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It may cost 5.9 billion yen to salvage the suspected North Korean spy ship that sank in the East China Sea in December, sources in the Japan Coast Guard said Thursday.

The estimate includes constructing a special barge to tow the ship and costs that could be incurred if lifting the vessel is delayed by bad weather.

“The cost is equivalent to building a 1,000-ton patrol ship and is by no means cheap,” a senior coast guard official said.

“But conducting detailed investigations inside the ship will lead to obtaining secret data and may prevent further such intrusions.”

The ship had entered Japanese waters before being chased out by patrol vessels. It sank after a running gunbattle.

The Cabinet was expected to approve discretionary funds to cover the cost on Friday, and the coast guard hopes to begin salvage operations by the end of the month.

Although the ship sank in China’s exclusive economic zone, Beijing agreed Tuesday to allow Japan to raise the vessel.

The two sides also agreed to continue discussing the issue of compensation for Chinese fishermen who have complained that their operations are being hindered by the presence of Japanese patrol vessels in the area since the shootout.

Foreign Minister Yoriko Kawaguchi and her Chinese counterpart, Tang Jiaxuan, confirmed the agreement during talks Wednesday in Thailand.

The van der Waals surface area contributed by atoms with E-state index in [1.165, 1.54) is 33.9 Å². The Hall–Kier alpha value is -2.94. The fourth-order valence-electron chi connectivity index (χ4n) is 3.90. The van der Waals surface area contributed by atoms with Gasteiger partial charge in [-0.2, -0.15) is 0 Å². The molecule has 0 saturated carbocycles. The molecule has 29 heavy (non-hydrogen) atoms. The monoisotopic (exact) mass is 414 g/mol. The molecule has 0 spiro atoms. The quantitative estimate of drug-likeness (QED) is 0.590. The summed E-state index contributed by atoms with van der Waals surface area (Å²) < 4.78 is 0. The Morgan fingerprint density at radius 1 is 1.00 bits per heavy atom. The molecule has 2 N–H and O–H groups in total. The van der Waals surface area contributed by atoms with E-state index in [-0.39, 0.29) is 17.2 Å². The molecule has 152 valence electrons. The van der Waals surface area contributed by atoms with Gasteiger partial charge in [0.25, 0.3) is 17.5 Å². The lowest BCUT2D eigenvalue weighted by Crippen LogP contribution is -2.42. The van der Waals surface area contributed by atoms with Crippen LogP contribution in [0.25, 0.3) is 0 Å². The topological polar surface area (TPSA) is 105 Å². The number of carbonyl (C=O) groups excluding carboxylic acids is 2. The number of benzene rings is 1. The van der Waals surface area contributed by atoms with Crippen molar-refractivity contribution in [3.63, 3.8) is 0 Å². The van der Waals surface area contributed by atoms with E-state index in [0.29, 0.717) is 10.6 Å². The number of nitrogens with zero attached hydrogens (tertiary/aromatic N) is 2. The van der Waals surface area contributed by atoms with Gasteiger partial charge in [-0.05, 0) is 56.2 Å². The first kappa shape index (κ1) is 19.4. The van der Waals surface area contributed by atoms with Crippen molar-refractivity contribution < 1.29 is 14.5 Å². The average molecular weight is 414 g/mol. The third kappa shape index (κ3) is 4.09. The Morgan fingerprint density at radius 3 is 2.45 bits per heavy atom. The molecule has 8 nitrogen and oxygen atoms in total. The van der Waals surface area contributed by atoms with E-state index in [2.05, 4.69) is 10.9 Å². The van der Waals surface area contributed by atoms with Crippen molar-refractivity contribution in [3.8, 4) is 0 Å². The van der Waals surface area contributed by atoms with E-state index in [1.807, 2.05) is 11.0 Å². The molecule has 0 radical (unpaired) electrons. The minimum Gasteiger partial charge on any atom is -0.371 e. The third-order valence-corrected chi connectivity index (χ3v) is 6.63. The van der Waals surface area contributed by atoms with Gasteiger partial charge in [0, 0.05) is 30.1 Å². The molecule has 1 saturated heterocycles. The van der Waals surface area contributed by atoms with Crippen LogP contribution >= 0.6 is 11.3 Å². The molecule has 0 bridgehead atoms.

Japan has conducted a series of underwater probes of the ship, and the government said the investigations have bolstered its belief the ship is from North Korea.

Japan claims the vessel was either a spy ship or running drugs.

North Korea has denied any connection to the vessel but denounced its sinking as an “act of piracy.”

The unidentified ship, with an estimated 15 people aboard, sank in the East China Sea southeast of Shanghai after exchanging fire with Japanese patrol boats on Dec. 22. There were no survivors from the vessel.

Prime Minister Junichiro Koizumi said Tuesday he has ordered that salvage efforts be made before the typhoon season, which usually runs from July through September where the ship is located.

According to the sources, there may be explosives or ammunition inside the vessel that could become unstable and explode upon coming into contact with air when the ship is raised.

To prevent the ship from coming into contact with air, which would also accelerate corrosion, a special barge will be built to tow it to Kagoshima Prefecture, the sources said.

The work will be commissioned to a private salvage company and will begin next week at the earliest, with the entire operation expected to last around a month, they said.

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